The Symbol of the Anointing of the Sick and Its Meaning


The sacrament of anointing the sick or the meaning of the sacrament of holy oil is one of the seven sacraments found in Catholicism. Originally, this sacrament was intended for those who were dying or near death. With this function, many people are even afraid to perform the sacrament of anointing the sick because they think this sacrament can hasten death.

As a result, day by day this sacrament is used less and less. For this reason, in its development there has been a change in the function of the sacrament of the anointing of the sick. Since the Second Vatican Council, this sacrament is not only intended for those who are seriously ill, but also for those who are weak so that they can be given physical and spiritual strength. Apart from that, this sacrament can also be performed many times, in contrast to initially which could only be performed once.

The implementation of the sacrament of anointing the sick is carried out by a priest and attended by the congregation. The priest lays his hand on the forehead of the sick person while praying that God will forgive the types of sins in the Bible, bestow salvation, and be pleased to add to the heart of the sick person. After that, the Priest wipes the patient's hands and forehead with a special blessed oil, namely Oleum Infirmorum oil.

If we pay attention, the Catholic church hierarchies often use symbols and symbols in rituals, including in the sacraments. Not because they worship the object that is used as the symbol, but they want to go deeper and feel the invisible presence of God through the created object that functions as a symbol. Symbols and symbols are also thought to make them more able to see the depths of kindness, love, compassion, and other inner things.

Symbols on the Sacrament of the Anointing of the Sick

     Anointing Oil

Anointing oil is a symbol of the most important sacrament of the anointing of the sick. That's why this sacrament is also commonly called the sacrament of unction. Since ancient times, oil has been known as a tool that can heal and purify. In the Bible alone, anointing oil is mentioned twenty times, and most of the time it was used to sanctify something, such as the altar, the vessels, and other items in the tabernacle. In addition, anointing oil can also be used for certain occasions, such as the appointment of priests, kings and prophets. Therefore, in ancient times it was forbidden for ordinary people to use anointing oil, let alone make it for personal gain.

In the book of Exodus 30:23-24, the ingredients for making anointing oil consisted of myrrh, cinnamon, and other natural ingredients. As for the new agreement, anointing oil is only mentioned four times and each has a different purpose.

One of the Biblical grounds for using oil in the sacrament of the anointing of the sick is found in James 5:14 which says, “If anyone among you is sick, let him call the elders of the church so that they may pray for him and anoint him with oil in the name of the Lord. ”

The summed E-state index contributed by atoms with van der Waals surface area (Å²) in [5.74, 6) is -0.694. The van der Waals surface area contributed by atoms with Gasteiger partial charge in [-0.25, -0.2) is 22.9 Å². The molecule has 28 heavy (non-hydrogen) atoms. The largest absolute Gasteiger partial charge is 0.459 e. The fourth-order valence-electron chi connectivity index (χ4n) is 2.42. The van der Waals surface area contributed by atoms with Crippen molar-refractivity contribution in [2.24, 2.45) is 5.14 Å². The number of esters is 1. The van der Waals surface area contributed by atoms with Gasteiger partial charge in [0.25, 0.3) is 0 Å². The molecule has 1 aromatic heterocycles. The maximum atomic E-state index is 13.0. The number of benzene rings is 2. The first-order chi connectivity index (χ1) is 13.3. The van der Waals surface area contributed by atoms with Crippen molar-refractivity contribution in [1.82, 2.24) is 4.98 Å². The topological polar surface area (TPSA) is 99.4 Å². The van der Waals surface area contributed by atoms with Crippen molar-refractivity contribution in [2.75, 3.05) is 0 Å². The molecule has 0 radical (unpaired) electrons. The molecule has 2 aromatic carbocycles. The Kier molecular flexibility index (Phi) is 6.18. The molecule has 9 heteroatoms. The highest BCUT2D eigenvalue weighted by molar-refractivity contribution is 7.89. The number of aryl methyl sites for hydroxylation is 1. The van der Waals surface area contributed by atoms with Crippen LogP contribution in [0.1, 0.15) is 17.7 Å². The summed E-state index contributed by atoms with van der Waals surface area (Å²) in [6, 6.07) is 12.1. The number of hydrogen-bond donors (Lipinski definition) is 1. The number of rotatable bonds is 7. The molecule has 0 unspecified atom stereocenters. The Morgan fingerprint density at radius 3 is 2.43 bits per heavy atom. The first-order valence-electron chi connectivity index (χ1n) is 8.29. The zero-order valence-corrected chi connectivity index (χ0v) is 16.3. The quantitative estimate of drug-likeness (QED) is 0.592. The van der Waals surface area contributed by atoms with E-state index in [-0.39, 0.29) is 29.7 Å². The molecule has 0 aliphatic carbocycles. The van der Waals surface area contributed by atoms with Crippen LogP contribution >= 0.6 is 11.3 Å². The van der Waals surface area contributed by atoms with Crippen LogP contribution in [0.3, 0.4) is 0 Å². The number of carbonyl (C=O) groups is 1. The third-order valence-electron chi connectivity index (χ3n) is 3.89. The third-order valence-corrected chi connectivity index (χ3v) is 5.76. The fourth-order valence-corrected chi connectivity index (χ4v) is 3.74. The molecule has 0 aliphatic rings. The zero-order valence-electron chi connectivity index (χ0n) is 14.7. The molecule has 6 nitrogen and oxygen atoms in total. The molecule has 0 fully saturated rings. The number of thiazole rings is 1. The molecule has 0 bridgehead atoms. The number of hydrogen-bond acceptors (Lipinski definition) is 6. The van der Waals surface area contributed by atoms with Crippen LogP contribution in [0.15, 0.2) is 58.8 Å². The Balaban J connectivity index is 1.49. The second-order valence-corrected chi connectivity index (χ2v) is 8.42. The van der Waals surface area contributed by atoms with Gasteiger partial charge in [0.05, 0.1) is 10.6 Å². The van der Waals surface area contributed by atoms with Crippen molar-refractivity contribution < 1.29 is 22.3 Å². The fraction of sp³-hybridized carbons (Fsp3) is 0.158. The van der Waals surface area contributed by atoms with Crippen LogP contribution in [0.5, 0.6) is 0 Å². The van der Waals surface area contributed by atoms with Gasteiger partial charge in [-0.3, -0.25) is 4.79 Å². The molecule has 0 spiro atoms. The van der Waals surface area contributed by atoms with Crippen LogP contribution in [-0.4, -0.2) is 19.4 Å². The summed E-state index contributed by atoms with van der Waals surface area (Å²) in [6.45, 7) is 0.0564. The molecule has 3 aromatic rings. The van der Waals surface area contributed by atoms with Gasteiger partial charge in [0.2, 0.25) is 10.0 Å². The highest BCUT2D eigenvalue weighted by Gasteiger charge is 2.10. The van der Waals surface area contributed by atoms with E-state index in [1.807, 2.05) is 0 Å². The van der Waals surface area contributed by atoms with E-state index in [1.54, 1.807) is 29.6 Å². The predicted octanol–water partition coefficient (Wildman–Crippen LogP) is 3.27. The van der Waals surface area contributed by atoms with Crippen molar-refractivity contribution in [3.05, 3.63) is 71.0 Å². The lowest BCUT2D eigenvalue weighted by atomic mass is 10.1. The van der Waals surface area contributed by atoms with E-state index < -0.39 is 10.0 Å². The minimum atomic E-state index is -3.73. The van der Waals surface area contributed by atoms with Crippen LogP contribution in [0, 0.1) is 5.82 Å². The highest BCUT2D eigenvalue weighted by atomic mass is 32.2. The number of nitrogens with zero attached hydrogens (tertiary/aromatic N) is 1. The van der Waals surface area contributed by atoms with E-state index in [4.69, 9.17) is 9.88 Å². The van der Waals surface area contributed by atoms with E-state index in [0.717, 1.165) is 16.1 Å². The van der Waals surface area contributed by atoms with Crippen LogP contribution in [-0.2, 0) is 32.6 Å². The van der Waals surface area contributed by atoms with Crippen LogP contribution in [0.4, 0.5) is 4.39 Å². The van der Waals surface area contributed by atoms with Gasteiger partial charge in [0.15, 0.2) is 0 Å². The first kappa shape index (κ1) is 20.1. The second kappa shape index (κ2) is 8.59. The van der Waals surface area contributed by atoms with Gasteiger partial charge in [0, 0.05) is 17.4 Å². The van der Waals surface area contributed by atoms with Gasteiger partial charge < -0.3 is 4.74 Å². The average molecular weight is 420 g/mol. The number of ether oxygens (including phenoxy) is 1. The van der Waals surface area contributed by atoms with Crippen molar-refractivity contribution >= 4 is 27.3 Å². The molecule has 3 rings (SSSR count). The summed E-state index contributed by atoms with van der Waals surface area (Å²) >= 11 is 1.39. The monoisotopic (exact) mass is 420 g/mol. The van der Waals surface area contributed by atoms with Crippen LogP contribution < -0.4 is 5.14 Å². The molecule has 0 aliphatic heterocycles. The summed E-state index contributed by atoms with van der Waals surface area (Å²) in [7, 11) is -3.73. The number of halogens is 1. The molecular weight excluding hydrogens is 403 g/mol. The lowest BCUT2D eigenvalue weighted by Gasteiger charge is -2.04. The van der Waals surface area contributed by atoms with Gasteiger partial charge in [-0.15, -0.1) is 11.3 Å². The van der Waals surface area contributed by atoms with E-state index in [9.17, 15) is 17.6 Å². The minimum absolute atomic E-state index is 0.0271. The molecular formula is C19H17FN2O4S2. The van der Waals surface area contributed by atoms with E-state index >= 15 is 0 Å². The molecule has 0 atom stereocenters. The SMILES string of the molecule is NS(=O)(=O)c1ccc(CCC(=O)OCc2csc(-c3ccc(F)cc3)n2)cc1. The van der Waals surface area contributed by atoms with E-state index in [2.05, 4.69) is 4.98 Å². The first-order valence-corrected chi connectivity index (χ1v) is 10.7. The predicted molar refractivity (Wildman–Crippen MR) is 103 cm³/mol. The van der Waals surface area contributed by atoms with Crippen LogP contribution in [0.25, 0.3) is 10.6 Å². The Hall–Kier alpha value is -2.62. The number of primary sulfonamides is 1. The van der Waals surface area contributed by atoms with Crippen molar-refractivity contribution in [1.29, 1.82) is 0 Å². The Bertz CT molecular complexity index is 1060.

The symbol most synonymous with Christians is the sign of the cross. During the sacrament of anointing the sick, the Priest makes the sign of the cross on the forehead and hands of the sick person. Catholics often use the cross in their daily lives, for example making the sign of the cross on their bodies before and after praying. Some teachings say that by making the sign of the cross they are unknowingly sanctified by God. Apart from that, making the sign of the cross can also protect people from misleading worldly teachings. But in general, the use of the sign of the cross has a meaning, namely to remind us of the death and resurrection of Jesus Christ.

The Catholic use of the sign of the cross also has its own history. In the second century, large numbers of Christians were persecuted and killed by the Romans. Until one day they met a Roman General who had compassion on Christians who were being tortured. His name was Constantine, the name that is now the name of a city in Turkey.

One night, the General had a dream, if he wanted to win against Maxentinu in Rome, then he had to mark all of his swords with the sign of the cross. He did that too, as a result the general won and the Christians were free from torture. That was the first time Christians started using the sign of the cross.


While performing the anointing, the Priest rubbed holy oil on the forehead of the sick person. The reason why the forehead is used as a symbol in this sacrament is because the forehead is one of the most visible parts of the human body. Catholics believe that they need to project an image of Christ's character through their actions. By anointing the sick person's forehead, it signifies the need for Christ and is willing to follow Him, and will indirectly depict the image of Christ through him.


In addition to the forehead, the Imam also smears holy oil on the hands of the sick person. Hands are considered to be the most frequently used part of the body when performing activities. By anointing the hands, the sick person is reminded to always do all his activities for His interests and will.

     Laying on of Hands

In Mark 16:18 it reads, “… they shall hold serpents, and though they drink deadly poison, they shall not suffer; they will lay their hands on the sick, and they will recover.” This verse is one of the reasons why the Imam lays hands on the sick when anointing.

In addition to the sacrament of the anointing of the sick, there are many events/rituals that also involve the laying on of hands. The laying on of hands is one of the symbols in the sacrament of the anointing of the sick because it means that the power of God enters the sick person through the mediation of the Imam. In addition, laying hands on the sick is also felt to provide comfort, showing concern and attention.

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